Arduino is one of the most accessible platforms for creating home automation applications such as switching circuits, measurement, and collection of data, drive control, etc. However, the question arises as to how to control this type of system remotely, preferably using a mobile phone which we carry with us all the time nowadays. Of course, one of the solutions is to connect the Arduino system to the Internet to communicate through it. Another interesting solution is in the form of a LPWAN network and modules designed for it.
However, these solutions are a challenge for the less technically savvy user, as they would have to deal with problems such as getting the Internet up and running in a cottage, garden or barn, or dealing with a seemingly trivial task like pinging Arduino from the Internet. The challenge is also to program sophisticated responsive software.
You can overcome this barrier with the Adeon mobile application, which offers a ready-made solution for sending “automation” SMS messages. We send SMS to our loved ones daily, so why not send them to Arduino.
Adeon provides users with a clean and simple interface for sending commands to devices connected to the GSM network. The mobile network is also available in remote areas, making it the most accessible telecommunications tool for remote hardware control.
The basic idea of the application is simple - the user can define devices that he wants to control remotely. Creating a new device is very simple and intuitive. The user names the device, selects the location and enters the phone number associated with the hardware. For clarity, any image or icon from the built-in library can be added to the device profile. Of course, the commands that the user wants to send are important. Each device profile can contain any number of commands. Individual commands can be named and provided with appropriate text for clarity.
The application supports two command formats - textual and parametric. The text command is suitable for use with any (commercial) GSM device that may have nothing to do with automation or Arduino. The content of this command is a standard "plain" text (the same as in an SMS message) - so you can basically predefine the messages you use often. For example, if you buy public transport tickets via SMS or send a regular SMS to your significant other, you can create your own profiles in the mobile application.
For Arduino and other development kits, the parametric message format is intended. The command is defined by the parameter name and numeric value. This message format has several advantages:
- multiple commands can be sent in one SMS message
- the formatted message is easy for the programmer to read
- the message text has a hash to verify the validity of the message
The message that the mobile application generates and sends in a parametric format can be read and processed by the Adeon library for the Arduino platform. Based on the received parameters it is then possible to create the required automation task (e.g. to switch a relay or measure the temperature).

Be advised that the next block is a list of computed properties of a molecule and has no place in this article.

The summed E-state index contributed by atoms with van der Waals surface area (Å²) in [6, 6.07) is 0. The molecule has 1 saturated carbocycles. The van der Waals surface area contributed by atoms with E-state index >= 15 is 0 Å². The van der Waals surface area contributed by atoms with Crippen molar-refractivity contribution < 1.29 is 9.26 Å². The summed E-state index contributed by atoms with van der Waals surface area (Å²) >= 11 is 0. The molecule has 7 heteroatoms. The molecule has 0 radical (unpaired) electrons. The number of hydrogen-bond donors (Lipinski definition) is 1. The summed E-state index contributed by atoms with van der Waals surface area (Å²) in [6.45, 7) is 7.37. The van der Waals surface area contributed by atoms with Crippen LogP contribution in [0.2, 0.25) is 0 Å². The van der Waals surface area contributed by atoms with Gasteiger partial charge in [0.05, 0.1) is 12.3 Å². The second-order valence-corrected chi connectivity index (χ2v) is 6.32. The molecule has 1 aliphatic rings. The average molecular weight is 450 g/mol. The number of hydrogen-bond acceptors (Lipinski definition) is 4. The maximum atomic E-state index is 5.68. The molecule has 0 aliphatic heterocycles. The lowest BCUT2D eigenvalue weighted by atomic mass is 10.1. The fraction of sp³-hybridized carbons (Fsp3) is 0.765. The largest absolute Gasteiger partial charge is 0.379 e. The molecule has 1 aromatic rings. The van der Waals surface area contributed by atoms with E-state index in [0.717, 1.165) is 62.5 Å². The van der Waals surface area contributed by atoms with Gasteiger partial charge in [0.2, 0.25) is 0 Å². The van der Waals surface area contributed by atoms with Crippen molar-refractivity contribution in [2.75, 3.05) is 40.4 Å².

The app has also other useful features:
- making a call to a phone number stored in the device profile
- export and import of device profiles (transfer data between multiple phones)
- organizing the order of commands in the device profile
Imagine a model situation. You have an Arduino-controlled relay switching set to which the GSM module is connected. Writing a program for relay switching is a breeze. But how do we control the GSM module? How do we read incoming messages from the mobile app? How do we assign incoming parameters to functions that switch a relay on or off based on the parameter value? What if an unknown number controls our set?
The answer to these questions is the open-source Adeon library for the Arduino platform, which handles the most important operations such as managing authorized numbers and their rights, managing parameter lists and their values, checking message validity with a hash, or executing functions based on the value of an incoming parameter. An indisputable advantage of the library is the already implemented functions for controlling SIMCom GSM modules and automatic reading of incoming messages.
The library is compatible with basic Arduino models such as Arduino Uno, Nano, and Mega and does not depend on the type of GSM module used. The library also includes examples that demonstrate both basic and advanced functions. For more information and to download the library, visit the Adeon website.
What are we going to do in the next article?
In the next part of SMS automation, we will show you how to use the Adeon application in practice and describe the connection between the Arduino and GSM module. We will also program the Arduino to be able to turn on the relay and turn on the LED-based on the received message. Follow us. :-)